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Customer reviews

3.3 out of 5 stars
Format: Kindle Edition|Change

on 21 October 2016
Maybe not everyone's 'flask of rum' and a bit of me still hankers for the 'harder Sci Fi' of AR's earlier works where he was showing off his 'Rocket Scientist' chops.....BUT I have to say that he tells heist/detective yarns with a dark sci-fi edge with aplomb. I'm really enjoying it as a page turner and don't mind that the 'steampunk' thing has been done to death. And I don't even object to the borderline kitsch nautical dialect as some have pointed out....it all kind of works for me. On the downside the transformation of Fura from innocent suburban girl to intergalactic force of wrath and vengeance felt a bit rushed/artificial. But again, happy to forgive it and continue my enjoyment - and I do love the way AR can weave historical references with plausibe far-future scenarios to give new twist to well trod tropes...
4 people found this helpful
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on 25 October 2016
"Revenger" is, thankfully, a linear narrative with a storyline that is strong enough to keep me wanting to know what was going to happen next.

There's a bit of a 'Treasure Island' theme, a bit of a 'Moby Dick' theme, and I'm sure bits of other themes that had a touch of familiarity to them, but all woven together in a fascinating way.

The story begins on a world and ends in deep space, with a rollicking tale connecting those two points. The Universe that it is set in is alien, but with many familiar touches. It is never explained, but it is described in enough detail to be quite plausible and to make sense in terms of the story....... as well as a lot of things to think about. There are enough novel ideas in it to spin of a whole series of stories (but I don't think that in Reynolds intention).

In terms of Alistair Reynolds work - it's not up to his best writing (so only 4 stars) but nonetheless it is very good and very readable!
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on 18 November 2016
There's definite potential here in terms of the broader setting, but the main characters seem to develop too quickly and unrealistically. Fura's father is very sloppily drawn, the idea that he would drug Fura to keep her as a child, is original but never plausibly explained.
It seems that Reynolds is continuing to avoid stereotypes (to his detriment) and "Fura the Feisty" will be welcomed by some, but I'm not sure I'll be following any more of her thrilling adventures.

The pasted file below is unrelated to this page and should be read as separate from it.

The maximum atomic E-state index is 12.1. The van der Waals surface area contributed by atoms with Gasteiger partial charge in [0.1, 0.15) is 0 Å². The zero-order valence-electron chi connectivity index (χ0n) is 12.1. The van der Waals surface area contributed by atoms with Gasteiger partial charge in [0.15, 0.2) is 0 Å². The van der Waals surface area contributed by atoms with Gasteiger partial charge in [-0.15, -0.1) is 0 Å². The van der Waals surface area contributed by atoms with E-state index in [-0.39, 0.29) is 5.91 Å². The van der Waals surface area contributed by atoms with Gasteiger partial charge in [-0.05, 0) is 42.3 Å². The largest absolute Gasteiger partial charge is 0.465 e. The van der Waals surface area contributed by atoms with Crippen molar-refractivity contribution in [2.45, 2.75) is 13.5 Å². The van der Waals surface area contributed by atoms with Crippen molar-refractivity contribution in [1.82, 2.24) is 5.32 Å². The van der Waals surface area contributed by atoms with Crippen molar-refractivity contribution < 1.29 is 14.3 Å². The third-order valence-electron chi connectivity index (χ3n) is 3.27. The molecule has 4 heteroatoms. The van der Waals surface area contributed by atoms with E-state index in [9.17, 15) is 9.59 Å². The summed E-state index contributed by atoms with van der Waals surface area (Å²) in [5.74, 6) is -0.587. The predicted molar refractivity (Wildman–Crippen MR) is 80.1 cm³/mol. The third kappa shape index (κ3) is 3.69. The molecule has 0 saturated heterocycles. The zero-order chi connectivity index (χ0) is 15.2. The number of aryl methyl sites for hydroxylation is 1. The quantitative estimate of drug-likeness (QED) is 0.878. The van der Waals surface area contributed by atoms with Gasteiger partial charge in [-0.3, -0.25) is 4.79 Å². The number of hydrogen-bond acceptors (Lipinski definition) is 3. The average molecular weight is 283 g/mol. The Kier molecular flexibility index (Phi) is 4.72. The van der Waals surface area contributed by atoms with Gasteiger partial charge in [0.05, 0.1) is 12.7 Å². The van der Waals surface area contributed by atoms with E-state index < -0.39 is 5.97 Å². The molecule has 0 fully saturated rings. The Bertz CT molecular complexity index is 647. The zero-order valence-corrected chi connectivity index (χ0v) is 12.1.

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on 18 March 2017
A typical Reynolds - badasses doing cool stuff in space. This time with a pirate twang. Takes a while to get moving but then motors along. Wraps up many loose ends pleasingly
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on 26 January 2017
Loved it; looks like its going to be the first in a series I hope so looking forward to the next one
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on 30 October 2016
A very different type of science fiction from the excellent earlier novels from Alistair Reynolds. So different that it's as if this story was written by a different author.
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on 26 February 2017
Synopsis: An ambitious, worldly 18-year-old drags her naïve, congenial year-younger sister out on an adventure to serve on a spaceship in a universe where salvage ships compete to plunder caches of ancient technology when their surrounding protective bubbles periodically open. These ships navigate with the aid of communications via the found skulls of an alien race which died out millions of years before, which can only be operated by psychic “bone-readers”. Adventure, danger, and tragedy ensue.

What I thought: I really, really enjoyed this novel, and am looking forward to a sequel. The world-building here is rich and incredibly compelling. I want to read more about this universe full of mysterious, powerful artifacts. Locus put this novel in the YA category of their annual poll, which really surprised me. Yes, the two main characters are 17 and 18 years old at the start of the book — but it’s a much darker, edgier version of Becky Chambers' A Long Way to a Slow, Angry Planet, and I would definitely not consider it a “Young Adult” book. This novel is on my Hugo longlist for now.
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on 7 September 2017
Sailpunk, but in space. While the narrative voice of the main protagonist soon became blandly generic and non-teenage girl in tone, the story races along with never a dull moment, and the originality of the worldbuilding is just amazing. One of those books that, just by reading it, transports you to another world.
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on 26 March 2018
Loved the concept, liked the beginning. Hated the casual violence: it didn't even make sense why the "baddie" was so bad, and the slide towards uncaring violence in our protagonist was clumsy and 2-dimensional.
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